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Regional climates

Climate is the long-term pattern of weather in a particular region. A region’s climate is influenced by many factors, including latitude, elevation, and nearby geographic features (such as oceans or mountains). Created by Khan Academy.

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Video transcript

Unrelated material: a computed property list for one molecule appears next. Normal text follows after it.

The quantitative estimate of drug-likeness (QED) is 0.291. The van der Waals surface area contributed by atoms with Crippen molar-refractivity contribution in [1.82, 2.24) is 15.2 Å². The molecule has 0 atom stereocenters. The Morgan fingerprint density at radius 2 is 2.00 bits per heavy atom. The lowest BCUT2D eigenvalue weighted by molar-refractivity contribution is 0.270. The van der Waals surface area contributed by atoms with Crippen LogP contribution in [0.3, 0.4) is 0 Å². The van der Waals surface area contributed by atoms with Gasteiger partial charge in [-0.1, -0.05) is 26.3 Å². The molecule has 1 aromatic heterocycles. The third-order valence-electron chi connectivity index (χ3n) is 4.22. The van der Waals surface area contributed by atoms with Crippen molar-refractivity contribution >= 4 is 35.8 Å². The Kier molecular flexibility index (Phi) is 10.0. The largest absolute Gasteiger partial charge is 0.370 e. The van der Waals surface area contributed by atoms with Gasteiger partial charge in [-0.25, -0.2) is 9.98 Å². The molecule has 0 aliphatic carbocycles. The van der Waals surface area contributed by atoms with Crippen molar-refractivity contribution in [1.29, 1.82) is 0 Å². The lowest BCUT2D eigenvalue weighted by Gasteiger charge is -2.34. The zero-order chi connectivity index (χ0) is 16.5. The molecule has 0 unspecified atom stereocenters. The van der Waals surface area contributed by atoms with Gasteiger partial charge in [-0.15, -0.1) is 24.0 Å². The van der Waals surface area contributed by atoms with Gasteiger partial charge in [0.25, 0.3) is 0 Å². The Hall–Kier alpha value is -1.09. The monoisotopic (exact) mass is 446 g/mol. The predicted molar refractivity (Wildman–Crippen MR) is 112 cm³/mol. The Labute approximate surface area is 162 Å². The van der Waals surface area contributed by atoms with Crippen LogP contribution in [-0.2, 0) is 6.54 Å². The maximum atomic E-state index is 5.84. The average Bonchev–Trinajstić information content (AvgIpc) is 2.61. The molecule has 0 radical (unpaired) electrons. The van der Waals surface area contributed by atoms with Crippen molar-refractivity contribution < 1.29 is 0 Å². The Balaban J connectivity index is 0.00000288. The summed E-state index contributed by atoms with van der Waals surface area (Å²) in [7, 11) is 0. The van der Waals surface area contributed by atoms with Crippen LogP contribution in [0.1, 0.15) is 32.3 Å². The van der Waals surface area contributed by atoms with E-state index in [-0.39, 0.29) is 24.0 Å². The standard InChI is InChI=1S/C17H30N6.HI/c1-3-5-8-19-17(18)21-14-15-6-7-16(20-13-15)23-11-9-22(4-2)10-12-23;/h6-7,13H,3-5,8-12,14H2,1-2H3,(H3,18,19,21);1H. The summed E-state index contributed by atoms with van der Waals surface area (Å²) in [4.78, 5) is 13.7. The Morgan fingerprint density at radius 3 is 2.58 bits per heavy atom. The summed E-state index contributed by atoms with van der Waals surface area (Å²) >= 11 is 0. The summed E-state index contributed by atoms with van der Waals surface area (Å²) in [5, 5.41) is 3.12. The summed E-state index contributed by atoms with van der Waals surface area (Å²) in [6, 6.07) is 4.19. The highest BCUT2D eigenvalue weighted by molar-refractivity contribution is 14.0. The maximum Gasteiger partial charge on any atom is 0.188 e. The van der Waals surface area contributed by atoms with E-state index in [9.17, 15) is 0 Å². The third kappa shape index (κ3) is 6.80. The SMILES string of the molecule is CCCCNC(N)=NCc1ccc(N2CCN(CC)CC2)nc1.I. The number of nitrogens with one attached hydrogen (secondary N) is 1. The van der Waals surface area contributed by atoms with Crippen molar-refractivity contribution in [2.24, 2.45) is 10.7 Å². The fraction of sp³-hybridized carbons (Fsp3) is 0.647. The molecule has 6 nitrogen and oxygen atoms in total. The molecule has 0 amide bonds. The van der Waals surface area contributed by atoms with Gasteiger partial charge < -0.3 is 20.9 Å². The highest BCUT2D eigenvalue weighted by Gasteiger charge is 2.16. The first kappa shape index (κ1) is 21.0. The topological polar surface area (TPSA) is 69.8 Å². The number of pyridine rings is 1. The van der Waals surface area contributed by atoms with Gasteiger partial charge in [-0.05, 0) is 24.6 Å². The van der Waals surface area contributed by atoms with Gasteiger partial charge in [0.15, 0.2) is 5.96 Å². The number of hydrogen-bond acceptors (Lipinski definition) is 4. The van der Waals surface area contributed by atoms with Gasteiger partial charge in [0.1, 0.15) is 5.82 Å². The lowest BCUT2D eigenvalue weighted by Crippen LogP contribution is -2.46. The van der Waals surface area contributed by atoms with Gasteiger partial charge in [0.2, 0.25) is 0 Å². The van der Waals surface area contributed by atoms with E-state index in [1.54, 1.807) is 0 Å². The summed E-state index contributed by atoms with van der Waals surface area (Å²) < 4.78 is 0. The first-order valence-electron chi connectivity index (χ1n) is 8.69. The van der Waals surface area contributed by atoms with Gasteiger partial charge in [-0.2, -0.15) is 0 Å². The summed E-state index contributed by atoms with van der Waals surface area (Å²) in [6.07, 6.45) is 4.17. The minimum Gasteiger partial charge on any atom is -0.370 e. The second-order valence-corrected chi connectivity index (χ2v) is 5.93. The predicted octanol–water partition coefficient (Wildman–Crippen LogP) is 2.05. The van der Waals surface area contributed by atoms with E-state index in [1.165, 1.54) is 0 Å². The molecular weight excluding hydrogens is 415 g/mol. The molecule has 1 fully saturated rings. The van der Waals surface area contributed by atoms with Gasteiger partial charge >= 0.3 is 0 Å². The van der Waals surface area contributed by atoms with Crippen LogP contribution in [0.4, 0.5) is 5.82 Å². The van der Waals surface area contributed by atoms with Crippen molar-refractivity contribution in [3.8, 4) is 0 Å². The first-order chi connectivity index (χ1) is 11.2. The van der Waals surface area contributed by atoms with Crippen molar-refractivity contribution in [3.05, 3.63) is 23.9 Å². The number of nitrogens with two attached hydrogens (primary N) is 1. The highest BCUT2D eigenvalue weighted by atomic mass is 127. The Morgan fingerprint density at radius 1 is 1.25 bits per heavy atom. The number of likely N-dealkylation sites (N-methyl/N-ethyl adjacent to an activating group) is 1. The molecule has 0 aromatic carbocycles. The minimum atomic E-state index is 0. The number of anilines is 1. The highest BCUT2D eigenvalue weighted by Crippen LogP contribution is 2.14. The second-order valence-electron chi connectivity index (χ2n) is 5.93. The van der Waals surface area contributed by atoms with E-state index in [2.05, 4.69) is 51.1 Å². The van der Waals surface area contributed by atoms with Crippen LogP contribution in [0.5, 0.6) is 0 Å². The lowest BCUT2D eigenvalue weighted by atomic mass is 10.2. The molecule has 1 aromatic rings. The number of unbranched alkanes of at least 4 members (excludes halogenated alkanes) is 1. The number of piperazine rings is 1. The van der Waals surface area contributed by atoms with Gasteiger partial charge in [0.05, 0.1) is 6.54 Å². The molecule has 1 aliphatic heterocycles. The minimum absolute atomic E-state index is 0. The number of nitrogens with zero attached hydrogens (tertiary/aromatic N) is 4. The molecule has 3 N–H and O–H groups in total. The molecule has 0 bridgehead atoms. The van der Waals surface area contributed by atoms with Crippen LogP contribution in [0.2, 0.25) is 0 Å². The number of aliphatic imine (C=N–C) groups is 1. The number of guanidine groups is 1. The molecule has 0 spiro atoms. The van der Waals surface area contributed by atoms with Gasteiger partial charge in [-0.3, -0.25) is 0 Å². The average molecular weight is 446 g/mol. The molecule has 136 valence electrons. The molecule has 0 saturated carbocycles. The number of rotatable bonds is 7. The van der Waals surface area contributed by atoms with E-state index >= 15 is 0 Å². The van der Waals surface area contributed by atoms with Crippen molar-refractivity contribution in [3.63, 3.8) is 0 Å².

- [Narrator] What's the weather usually like in the winter where you live? If you asked someone in Fairbanks, Alaska they might describe below freezing days and navigating through huge drifts of snow. If you asked someone else in Miami, Florida they might tell you that most days it was warm enough to go to the beach. How can two places on the same continent be so different? Well, it all comes down to regional climates. Climate is the long term pattern of weather in a particular region. You can think of it as the average weather. A region's climate depends on many factors, including its latitude, elevation, and surrounding geographic features, such as oceans or mountains. Let's look at how regional climates depend on latitude first. Latitude refers to imaginary lines that measure how far north or south a place is from the Equator, which equally divides the earth in half. The Equator is marked at zero degrees latitude and the mid-latitudes increase north or south until they reach the poles, which are marked at 90 degrees north and 90 degrees south. The sun heats the planet unevenly. So places at higher latitudes, which are farther from the Equator, get less direct sunlight and solar energy on average, resulting in lower average annual temperatures. Places at lower latitudes, being closer to the Equator, get more direct sunlight and solar energy on average, which results in higher average annual temperatures. This uneven heating creates a pattern of low and high air pressure bands from the Equator to the poles, affecting the amount of precipitation that the different latitudes receive. In bands where moist air is rising, mainly at zero degrees latitude and 60 degrees north and south, places experience a lot of rainfall, especially around the Equator. And bands where dry air is sinking, like at the poles and 30 degrees north and south, places experience very little rainfall. This creates dry conditions at the cold poles and desert conditions in regions near the 30 degree latitude lines. Another important influence on regional climates is elevation or how high a place is above sea level. As air rises from lower to higher elevations, it expands and cools. That's why regions at higher elevations, like mountains, tend to have lower average air temperatures than regions at lower elevations. Speaking of mountains and seas, the presence of geographic features can also influence a region's climate. Let's start by diving into the impact of water first. Water heats and cools slowly while land heats and cools quickly. As a result, temperature variations tend to be much smaller for cities near large bodies of water than for cities surrounded by land. For example, let's compare the yearly temperature ranges for Vancouver, which is close to Canada's Pacific Coast and Winnipeg, which is further East in the interior of the country. This line graph follows the average temperature in Celsius for each city throughout the months of the year. Vancouver starts at the year mildly chilly. Temperatures rise a bit for a warmer summer. And then slope gradually back down. Overall, the city sees a pretty small range of temperatures throughout the year because the nearby ocean influences the local climate as it gradually warms and cools. Compared to Vancouver, Winnipeg has a much colder winter and a slightly hotter summer resulting in a more dramatic range of temperatures throughout the year. We call a climate like Vancouver's a Marine Climate and a climate like Winnipeg's a Continental Climate. Things get pretty interesting when we combine the impact of water with land forms. One unique example is a rain shadow, which can be found in places where mountains are relatively close to the ocean. For example, here's a satellite image of the Andes Mountain Range in south America. The mountains run north to south in this image and they're close to the Pacific Ocean. Notice how the area between the Pacific and the Andes is green and lush, but the area behind the Andes is brown and dry. That's the rain shadow. What causes such a huge change? Well, when warm moisture rich air from the ocean meets the mountain it's forced upward. As it rises the air expands and cools causing the moisture to condense and fall as precipitation. Now, the air is much drier, which allows it to change temperature much faster. As that dry air descends down the other side of the mountain it compresses and quickly becomes warmer, which leads to increased evaporation. Overall, this results in a cool and wet climate on the ocean side of the mountain and a warm and dry climate inside the rain shadow, which is what we saw on the satellite view. As you can see, regional climates can get pretty complicated when you consider all of the factors that can go into them. Depending on the exact region, one factor may be more responsible for the local climate than the others. Like how the presence of the Andes Mountains contributes to the rain shadow climate beyond them. Let's look back at our two very different cities from before so we can see how the factors we discussed affect their winter climates. Fairbanks is at a very high northern latitude which helps explain why it's so freezing in the winter. Miami is much closer to the Equator and near an ocean, so it experiences a very warm and mild winter. Which of these cities would you like to visit in the winter? Whether you prefer hanging out on sunny shorelines or exploring frosty winter wonderlands, there's a regional climate somewhere in the world that you'd probably enjoy.